Well, to get a handle on health care in this country, we fired off 10 Questions to two experts: On the right we had Robert Moffit, who's the director of the Heritage Foundation's Center for Health Policy Studies. We posted his answers last week.
One thing we found interesting: when we asked the two men our first question — to name the one thing they'd change about the health care system — they both began with the exact same words: The financing. And then they diverged.
1. If you could change ONE thing about our health care system, what would that be?
The financing. Instead of hundreds of profit-seeking health insurers, money should be collected and bills paid by a single government payer.
At present, insurance company overhead and the paperwork that inflicts on doctors and hospitals wastes more than $350 billion a year — money that could cover the uninsured and eliminate co-payments and deductibles for those who currently have partial coverage. Progressive income taxes would be paid, just as we now do for other financially socialized benefits such as libraries, the police, schools, Social Security and, in the health area, for Medicare. Because of the huge administrative savings, a single payer system could cover everyone without expending any more dollars.
2. Most people agree that the costs are out of control. What can be done about that?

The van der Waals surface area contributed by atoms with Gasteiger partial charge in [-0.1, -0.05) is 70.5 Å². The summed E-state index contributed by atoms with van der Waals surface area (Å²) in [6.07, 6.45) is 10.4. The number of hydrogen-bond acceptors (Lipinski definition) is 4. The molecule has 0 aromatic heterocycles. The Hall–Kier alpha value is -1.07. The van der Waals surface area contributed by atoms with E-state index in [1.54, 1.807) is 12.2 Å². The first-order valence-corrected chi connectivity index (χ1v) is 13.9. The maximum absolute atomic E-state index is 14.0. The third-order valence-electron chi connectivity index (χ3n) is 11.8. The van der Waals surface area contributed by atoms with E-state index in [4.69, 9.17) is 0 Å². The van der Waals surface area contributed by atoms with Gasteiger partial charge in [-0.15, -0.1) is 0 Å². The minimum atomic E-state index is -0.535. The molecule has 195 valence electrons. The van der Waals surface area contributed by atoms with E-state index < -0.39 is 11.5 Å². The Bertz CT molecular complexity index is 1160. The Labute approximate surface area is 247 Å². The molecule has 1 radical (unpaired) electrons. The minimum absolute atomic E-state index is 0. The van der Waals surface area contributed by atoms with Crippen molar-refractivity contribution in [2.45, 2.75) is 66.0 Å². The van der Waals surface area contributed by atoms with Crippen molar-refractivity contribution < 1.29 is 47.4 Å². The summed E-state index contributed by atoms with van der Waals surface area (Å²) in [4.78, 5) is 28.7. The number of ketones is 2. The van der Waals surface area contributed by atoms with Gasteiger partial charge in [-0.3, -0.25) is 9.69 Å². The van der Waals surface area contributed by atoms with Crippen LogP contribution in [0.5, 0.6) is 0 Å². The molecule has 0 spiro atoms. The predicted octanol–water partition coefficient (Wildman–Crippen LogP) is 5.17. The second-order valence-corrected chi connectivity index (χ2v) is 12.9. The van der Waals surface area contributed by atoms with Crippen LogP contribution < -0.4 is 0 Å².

By far, the fastest growing element of cost is wasteful health administration. The number of doctors increased 2.5-fold from 1970 to 2005, largely in proportion to growth in the population. The number of registered nurses grew a bit more slowly. But the number of health administrators increased 26-fold during the same interval.
Another rapidly growing cost is the price of prescription drugs. Unlike all other developed countries where prescription drug prices are negotiated or controlled — and as we do for the Department of Defense and for the Veterans' Administration — the costs for everyone else in this country are largely out of control and, for many, unaffordable.
The single payer approach could cut paperwork costs drastically, and force drug prices down.
3. What works in our system? What doesn't?
Our system of medical education and our medical research are as good as most places in the world. But, because of the enormous expense of U.S. medical schools, much higher than most countries in the world, many students from poorer economic backgrounds are less likely to go into medicine.
The success of U.S. medical research would not be possible without the huge public subsidy through the NIH, now funded at more than $28 billion a year, another example of a progressively taxed, financially socialized benefit for everybody.
As discussed above, the current multiple payer financing is unaffordably wasteful and forces a larger and larger proportion of the $2 trillion we spend on health each year to fund people who are not, in any remote way, delivering medical care. They are not doctors, nurses, pharmacists or other health care providers but, in many cases, health care deniers whose job it is to fight with each other (insurance administrator vs. hospital administrator or doctor's office administrator) to deny payments or even coverage for needed health services.
4. People come to this country from all over the world and get great medical care. But so many Americans slip through the cracks. What can be done to close this gap?